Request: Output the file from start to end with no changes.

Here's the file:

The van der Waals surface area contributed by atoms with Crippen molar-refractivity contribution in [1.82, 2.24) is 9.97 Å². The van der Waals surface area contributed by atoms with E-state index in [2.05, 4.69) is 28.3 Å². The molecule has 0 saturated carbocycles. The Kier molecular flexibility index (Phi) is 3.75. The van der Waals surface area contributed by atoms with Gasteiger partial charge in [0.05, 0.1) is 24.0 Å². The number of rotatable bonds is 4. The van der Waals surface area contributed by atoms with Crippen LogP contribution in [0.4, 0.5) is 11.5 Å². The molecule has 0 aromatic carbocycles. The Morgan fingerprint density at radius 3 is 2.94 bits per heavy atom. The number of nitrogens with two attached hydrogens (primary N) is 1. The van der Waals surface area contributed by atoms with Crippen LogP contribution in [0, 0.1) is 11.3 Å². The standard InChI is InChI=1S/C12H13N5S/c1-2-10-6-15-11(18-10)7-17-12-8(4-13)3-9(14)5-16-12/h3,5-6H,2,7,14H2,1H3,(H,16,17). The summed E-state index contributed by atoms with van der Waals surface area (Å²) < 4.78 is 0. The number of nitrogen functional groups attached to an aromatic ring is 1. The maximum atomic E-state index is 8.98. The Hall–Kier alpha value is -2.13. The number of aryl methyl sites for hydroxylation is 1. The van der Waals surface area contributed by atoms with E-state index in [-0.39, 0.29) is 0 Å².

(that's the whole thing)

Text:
The van der Waals surface area contributed by atoms with Crippen molar-refractivity contribution in [1.82, 2.24) is 9.97 Å². The van der Waals surface area contributed by atoms with E-state index in [2.05, 4.69) is 28.3 Å². The molecule has 0 saturated carbocycles. The Kier molecular flexibility index (Phi) is 3.75. The van der Waals surface area contributed by atoms with Gasteiger partial charge in [0.05, 0.1) is 24.0 Å². The number of rotatable bonds is 4. The van der Waals surface area contributed by atoms with Crippen LogP contribution in [0.4, 0.5) is 11.5 Å². The molecule has 0 aromatic carbocycles. The Morgan fingerprint density at radius 3 is 2.94 bits per heavy atom. The number of nitrogens with two attached hydrogens (primary N) is 1. The van der Waals surface area contributed by atoms with Crippen LogP contribution in [0, 0.1) is 11.3 Å². The standard InChI is InChI=1S/C12H13N5S/c1-2-10-6-15-11(18-10)7-17-12-8(4-13)3-9(14)5-16-12/h3,5-6H,2,7,14H2,1H3,(H,16,17). The summed E-state index contributed by atoms with van der Waals surface area (Å²) < 4.78 is 0. The number of nitrogen functional groups attached to an aromatic ring is 1. The maximum atomic E-state index is 8.98. The Hall–Kier alpha value is -2.13. The number of aryl methyl sites for hydroxylation is 1. The van der Waals surface area contributed by atoms with E-state index in [-0.39, 0.29) is 0 Å².